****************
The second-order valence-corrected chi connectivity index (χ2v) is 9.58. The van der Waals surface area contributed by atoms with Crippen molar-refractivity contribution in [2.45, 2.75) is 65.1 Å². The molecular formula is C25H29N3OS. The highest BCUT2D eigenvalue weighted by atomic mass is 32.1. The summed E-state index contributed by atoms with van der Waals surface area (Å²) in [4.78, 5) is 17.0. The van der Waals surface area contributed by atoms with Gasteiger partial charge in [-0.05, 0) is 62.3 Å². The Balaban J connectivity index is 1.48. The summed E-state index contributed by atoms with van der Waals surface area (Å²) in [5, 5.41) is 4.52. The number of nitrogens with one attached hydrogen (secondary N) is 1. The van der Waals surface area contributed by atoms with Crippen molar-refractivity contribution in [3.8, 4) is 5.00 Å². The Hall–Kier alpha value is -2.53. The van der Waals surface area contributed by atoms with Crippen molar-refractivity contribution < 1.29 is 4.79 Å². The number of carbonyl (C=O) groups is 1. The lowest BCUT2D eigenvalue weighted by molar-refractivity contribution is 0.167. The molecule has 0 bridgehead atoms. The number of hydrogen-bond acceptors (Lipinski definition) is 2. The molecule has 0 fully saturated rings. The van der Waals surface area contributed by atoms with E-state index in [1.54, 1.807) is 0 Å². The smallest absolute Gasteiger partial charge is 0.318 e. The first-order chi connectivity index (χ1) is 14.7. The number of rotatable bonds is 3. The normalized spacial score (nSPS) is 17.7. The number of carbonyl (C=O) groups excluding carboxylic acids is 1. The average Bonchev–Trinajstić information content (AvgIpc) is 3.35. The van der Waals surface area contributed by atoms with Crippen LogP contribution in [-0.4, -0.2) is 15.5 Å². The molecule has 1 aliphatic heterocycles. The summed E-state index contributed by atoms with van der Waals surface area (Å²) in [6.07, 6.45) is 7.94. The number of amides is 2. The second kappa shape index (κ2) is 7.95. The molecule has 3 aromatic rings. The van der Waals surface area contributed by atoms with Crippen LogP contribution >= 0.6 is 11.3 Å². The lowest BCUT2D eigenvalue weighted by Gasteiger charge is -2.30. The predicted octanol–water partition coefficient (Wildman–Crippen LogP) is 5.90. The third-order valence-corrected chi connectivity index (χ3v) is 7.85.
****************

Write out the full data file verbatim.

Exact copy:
The second-order valence-corrected chi connectivity index (χ2v) is 9.58. The van der Waals surface area contributed by atoms with Crippen molar-refractivity contribution in [2.45, 2.75) is 65.1 Å². The molecular formula is C25H29N3OS. The highest BCUT2D eigenvalue weighted by atomic mass is 32.1. The summed E-state index contributed by atoms with van der Waals surface area (Å²) in [4.78, 5) is 17.0. The van der Waals surface area contributed by atoms with Gasteiger partial charge in [-0.05, 0) is 62.3 Å². The Balaban J connectivity index is 1.48. The summed E-state index contributed by atoms with van der Waals surface area (Å²) in [5, 5.41) is 4.52. The number of nitrogens with one attached hydrogen (secondary N) is 1. The van der Waals surface area contributed by atoms with Crippen molar-refractivity contribution in [3.8, 4) is 5.00 Å². The Hall–Kier alpha value is -2.53. The van der Waals surface area contributed by atoms with Crippen molar-refractivity contribution < 1.29 is 4.79 Å². The number of carbonyl (C=O) groups is 1. The lowest BCUT2D eigenvalue weighted by molar-refractivity contribution is 0.167. The molecule has 0 bridgehead atoms. The number of hydrogen-bond acceptors (Lipinski definition) is 2. The molecule has 0 fully saturated rings. The van der Waals surface area contributed by atoms with E-state index in [1.54, 1.807) is 0 Å². The smallest absolute Gasteiger partial charge is 0.318 e. The first-order chi connectivity index (χ1) is 14.7. The number of rotatable bonds is 3. The normalized spacial score (nSPS) is 17.7. The number of carbonyl (C=O) groups excluding carboxylic acids is 1. The average Bonchev–Trinajstić information content (AvgIpc) is 3.35. The van der Waals surface area contributed by atoms with Crippen LogP contribution in [-0.4, -0.2) is 15.5 Å². The molecule has 1 aliphatic heterocycles. The summed E-state index contributed by atoms with van der Waals surface area (Å²) in [6.07, 6.45) is 7.94. The number of amides is 2. The second kappa shape index (κ2) is 7.95. The molecule has 3 aromatic rings. The van der Waals surface area contributed by atoms with Crippen LogP contribution >= 0.6 is 11.3 Å². The lowest BCUT2D eigenvalue weighted by Gasteiger charge is -2.30. The predicted octanol–water partition coefficient (Wildman–Crippen LogP) is 5.90. The third-order valence-corrected chi connectivity index (χ3v) is 7.85.